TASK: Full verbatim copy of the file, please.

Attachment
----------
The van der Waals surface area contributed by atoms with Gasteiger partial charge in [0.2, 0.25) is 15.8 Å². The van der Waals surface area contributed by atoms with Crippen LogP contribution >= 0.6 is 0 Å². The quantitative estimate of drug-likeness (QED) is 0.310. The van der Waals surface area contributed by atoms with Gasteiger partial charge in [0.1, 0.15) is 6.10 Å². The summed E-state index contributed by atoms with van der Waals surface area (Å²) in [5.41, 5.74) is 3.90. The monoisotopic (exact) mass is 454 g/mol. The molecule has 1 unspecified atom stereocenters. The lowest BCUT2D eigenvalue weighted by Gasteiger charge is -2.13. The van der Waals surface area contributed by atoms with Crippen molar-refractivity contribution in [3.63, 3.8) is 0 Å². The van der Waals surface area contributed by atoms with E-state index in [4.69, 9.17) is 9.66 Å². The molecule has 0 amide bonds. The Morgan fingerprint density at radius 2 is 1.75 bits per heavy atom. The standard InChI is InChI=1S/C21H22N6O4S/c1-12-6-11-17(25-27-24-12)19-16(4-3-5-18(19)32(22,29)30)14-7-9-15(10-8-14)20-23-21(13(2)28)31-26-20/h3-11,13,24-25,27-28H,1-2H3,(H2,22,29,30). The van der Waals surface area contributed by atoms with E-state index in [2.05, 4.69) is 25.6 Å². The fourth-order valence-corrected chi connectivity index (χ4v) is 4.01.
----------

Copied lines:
The van der Waals surface area contributed by atoms with Gasteiger partial charge in [0.2, 0.25) is 15.8 Å². The van der Waals surface area contributed by atoms with Crippen LogP contribution >= 0.6 is 0 Å². The quantitative estimate of drug-likeness (QED) is 0.310. The van der Waals surface area contributed by atoms with Gasteiger partial charge in [0.1, 0.15) is 6.10 Å². The summed E-state index contributed by atoms with van der Waals surface area (Å²) in [5.41, 5.74) is 3.90. The monoisotopic (exact) mass is 454 g/mol. The molecule has 1 unspecified atom stereocenters. The lowest BCUT2D eigenvalue weighted by Gasteiger charge is -2.13. The van der Waals surface area contributed by atoms with Crippen molar-refractivity contribution in [3.63, 3.8) is 0 Å². The van der Waals surface area contributed by atoms with E-state index in [4.69, 9.17) is 9.66 Å². The molecule has 0 amide bonds. The Morgan fingerprint density at radius 2 is 1.75 bits per heavy atom. The standard InChI is InChI=1S/C21H22N6O4S/c1-12-6-11-17(25-27-24-12)19-16(4-3-5-18(19)32(22,29)30)14-7-9-15(10-8-14)20-23-21(13(2)28)31-26-20/h3-11,13,24-25,27-28H,1-2H3,(H2,22,29,30). The van der Waals surface area contributed by atoms with E-state index in [2.05, 4.69) is 25.6 Å². The fourth-order valence-corrected chi connectivity index (χ4v) is 4.01.